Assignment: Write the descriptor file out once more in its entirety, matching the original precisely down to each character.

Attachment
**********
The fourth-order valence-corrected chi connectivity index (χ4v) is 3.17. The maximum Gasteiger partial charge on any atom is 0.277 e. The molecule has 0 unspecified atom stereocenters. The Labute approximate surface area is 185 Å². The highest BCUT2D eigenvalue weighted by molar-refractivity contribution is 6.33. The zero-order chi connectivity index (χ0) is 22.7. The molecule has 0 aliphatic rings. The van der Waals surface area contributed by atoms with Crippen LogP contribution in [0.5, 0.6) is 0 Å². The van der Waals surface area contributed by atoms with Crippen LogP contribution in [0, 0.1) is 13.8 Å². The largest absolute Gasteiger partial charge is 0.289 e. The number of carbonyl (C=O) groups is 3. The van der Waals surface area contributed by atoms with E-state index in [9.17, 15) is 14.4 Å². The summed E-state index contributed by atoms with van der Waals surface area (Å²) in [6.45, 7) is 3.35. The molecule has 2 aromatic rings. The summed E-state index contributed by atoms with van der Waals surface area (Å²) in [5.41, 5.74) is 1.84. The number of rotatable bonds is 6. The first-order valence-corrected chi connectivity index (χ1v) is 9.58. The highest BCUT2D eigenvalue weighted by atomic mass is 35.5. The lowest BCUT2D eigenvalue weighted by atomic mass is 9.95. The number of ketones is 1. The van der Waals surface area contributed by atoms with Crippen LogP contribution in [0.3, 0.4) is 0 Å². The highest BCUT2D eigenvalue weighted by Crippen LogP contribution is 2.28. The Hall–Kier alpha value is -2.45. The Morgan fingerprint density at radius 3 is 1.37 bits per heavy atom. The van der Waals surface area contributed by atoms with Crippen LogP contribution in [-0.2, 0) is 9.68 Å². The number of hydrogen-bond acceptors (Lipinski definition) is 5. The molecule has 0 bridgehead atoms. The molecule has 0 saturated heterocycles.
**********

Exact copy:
The fourth-order valence-corrected chi connectivity index (χ4v) is 3.17. The maximum Gasteiger partial charge on any atom is 0.277 e. The molecule has 0 unspecified atom stereocenters. The Labute approximate surface area is 185 Å². The highest BCUT2D eigenvalue weighted by molar-refractivity contribution is 6.33. The zero-order chi connectivity index (χ0) is 22.7. The molecule has 0 aliphatic rings. The van der Waals surface area contributed by atoms with Crippen LogP contribution in [0.5, 0.6) is 0 Å². The van der Waals surface area contributed by atoms with Crippen LogP contribution in [0, 0.1) is 13.8 Å². The largest absolute Gasteiger partial charge is 0.289 e. The number of carbonyl (C=O) groups is 3. The van der Waals surface area contributed by atoms with E-state index in [9.17, 15) is 14.4 Å². The summed E-state index contributed by atoms with van der Waals surface area (Å²) in [6.45, 7) is 3.35. The molecule has 2 aromatic rings. The summed E-state index contributed by atoms with van der Waals surface area (Å²) in [5.41, 5.74) is 1.84. The number of rotatable bonds is 6. The first-order valence-corrected chi connectivity index (χ1v) is 9.58. The highest BCUT2D eigenvalue weighted by atomic mass is 35.5. The lowest BCUT2D eigenvalue weighted by atomic mass is 9.95. The number of ketones is 1. The van der Waals surface area contributed by atoms with Crippen LogP contribution in [0.3, 0.4) is 0 Å². The highest BCUT2D eigenvalue weighted by Crippen LogP contribution is 2.28. The Hall–Kier alpha value is -2.45. The Morgan fingerprint density at radius 3 is 1.37 bits per heavy atom. The van der Waals surface area contributed by atoms with Crippen LogP contribution in [-0.2, 0) is 9.68 Å². The number of hydrogen-bond acceptors (Lipinski definition) is 5. The molecule has 0 bridgehead atoms. The molecule has 0 saturated heterocycles.